Mnuchin Wants $580 Billion Injected Into Slowing U.S. Economy
(Bloomberg) -- Treasury Secretary Steven Mnuchin said that lawmakers should redirect unspent stimulus funding, including money he’s pulling back from the Federal Reserve, to buoy the economy as the U.S. waits for a coronavirus vaccine.
“I hope that Congress will seriously consider reallocating $580 billion of funds that have already been appropriated that wouldn’t cost taxpayers an additional penny,” he said in a phone interview on Thursday.
Earlier in the day, Mnuchin requested the return of unused funds from the Fed’s emergency pandemic lending program, triggering pushback from the central bank, which said the programs served a vital role.
The U.S. economy had a “strong” recovery after a partial shut down this spring due to the pandemic, Mnuchin said in the interview. Companies with healthy balance sheets can access money through private markets, he noted.
But “for companies that are impacted by Covid -- such as travel, entertainment and restaurants -- they don’t need more debt, they need more PPP money, they need more grants,” he added, referring to the small-business lending program known as the Paycheck Protection Program. He also suggested the funding could be used to extend unemployment insurance.
Yields on 10-year Treasuries dropped about two basis points amid the news to end Thursday at 0.83% and fell slightly at the start of Friday’s trading in Asia. U.S. stock futures pared gains into the close, and S&P 500 emini contracts were down about 0.8% early in the Asia session Friday. The Bloomberg Dollar Spot Index rose 0.1% Friday after five straight days of declines.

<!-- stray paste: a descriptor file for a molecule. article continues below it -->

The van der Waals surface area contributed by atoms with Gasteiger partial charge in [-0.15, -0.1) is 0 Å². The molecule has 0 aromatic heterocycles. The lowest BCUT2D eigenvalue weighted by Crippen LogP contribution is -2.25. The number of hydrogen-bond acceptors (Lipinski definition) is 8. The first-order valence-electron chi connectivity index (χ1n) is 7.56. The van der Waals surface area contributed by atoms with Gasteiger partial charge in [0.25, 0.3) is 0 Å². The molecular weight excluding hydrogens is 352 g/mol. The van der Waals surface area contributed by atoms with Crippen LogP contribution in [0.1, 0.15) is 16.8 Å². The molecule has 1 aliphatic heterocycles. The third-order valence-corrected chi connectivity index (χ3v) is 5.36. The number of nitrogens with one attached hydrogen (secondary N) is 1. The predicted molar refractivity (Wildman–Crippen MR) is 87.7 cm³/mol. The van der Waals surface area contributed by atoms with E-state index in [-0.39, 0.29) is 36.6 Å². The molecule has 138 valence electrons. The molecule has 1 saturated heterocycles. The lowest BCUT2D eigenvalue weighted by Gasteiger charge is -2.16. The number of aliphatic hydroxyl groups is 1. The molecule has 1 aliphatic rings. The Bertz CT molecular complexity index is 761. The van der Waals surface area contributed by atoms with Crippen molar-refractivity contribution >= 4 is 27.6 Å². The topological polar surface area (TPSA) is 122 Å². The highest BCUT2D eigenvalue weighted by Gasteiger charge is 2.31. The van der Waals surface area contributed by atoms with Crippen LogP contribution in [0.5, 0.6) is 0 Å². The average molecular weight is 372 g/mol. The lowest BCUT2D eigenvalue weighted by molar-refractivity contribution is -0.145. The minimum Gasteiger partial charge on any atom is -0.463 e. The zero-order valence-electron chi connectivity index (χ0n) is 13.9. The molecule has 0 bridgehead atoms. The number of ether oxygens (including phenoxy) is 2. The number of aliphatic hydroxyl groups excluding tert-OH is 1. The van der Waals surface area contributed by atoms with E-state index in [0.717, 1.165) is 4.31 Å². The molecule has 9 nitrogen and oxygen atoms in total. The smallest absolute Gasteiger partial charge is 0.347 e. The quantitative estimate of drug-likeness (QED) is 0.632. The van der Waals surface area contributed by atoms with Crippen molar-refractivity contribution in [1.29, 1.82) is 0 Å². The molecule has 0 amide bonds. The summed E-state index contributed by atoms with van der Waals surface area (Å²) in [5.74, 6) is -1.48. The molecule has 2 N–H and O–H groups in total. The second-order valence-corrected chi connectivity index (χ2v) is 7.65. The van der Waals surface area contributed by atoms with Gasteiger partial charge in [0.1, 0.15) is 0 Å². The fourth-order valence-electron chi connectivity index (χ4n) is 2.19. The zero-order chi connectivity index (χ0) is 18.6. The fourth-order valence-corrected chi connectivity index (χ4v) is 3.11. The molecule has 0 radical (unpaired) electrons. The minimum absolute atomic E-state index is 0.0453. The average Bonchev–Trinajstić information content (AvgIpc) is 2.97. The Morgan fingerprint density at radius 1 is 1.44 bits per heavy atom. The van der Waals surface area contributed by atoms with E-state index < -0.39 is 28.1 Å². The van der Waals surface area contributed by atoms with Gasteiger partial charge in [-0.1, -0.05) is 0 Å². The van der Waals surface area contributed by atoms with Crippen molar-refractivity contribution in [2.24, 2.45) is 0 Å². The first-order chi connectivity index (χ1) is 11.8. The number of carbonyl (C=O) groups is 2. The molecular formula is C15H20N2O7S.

The White House has largely abandoned earlier efforts to encourage lawmakers to strike a fresh stimulus deal, following months of stalled negotiations with House Speaker Nancy Pelosi and Senate Majority Leader Mitch McConnell.
Redirecting the unused Fed money would allow officials to target parts of the economy that are still suffering, Mnuchin said. But the move would require congressional action.
“I believe it will have a significant impact for people whose businesses have been impacted by Covid -- they can then get through to the beginning of next year when we will have vaccines broadly distributed and fully reopen the economy,” Mnuchin said.
Mnuchin, in a letter to Fed Chairman Jerome Powell released Thursday, sought a 90-day extension for four of the central bank’s emergency lending programs, but requested other programs expire on schedule on Dec. 31.
The funds that Mnuchin is planning to ask Congress to redirect include unused money authorized by the Cares Act for the Treasury Department to make direct loans to companies deemed critical to national security and to airlines.
The Fed said in a statement that it “would prefer that the full suite of emergency facilities established during the coronavirus pandemic continue to serve their important role as a backstop for our still-strained and vulnerable economy.”
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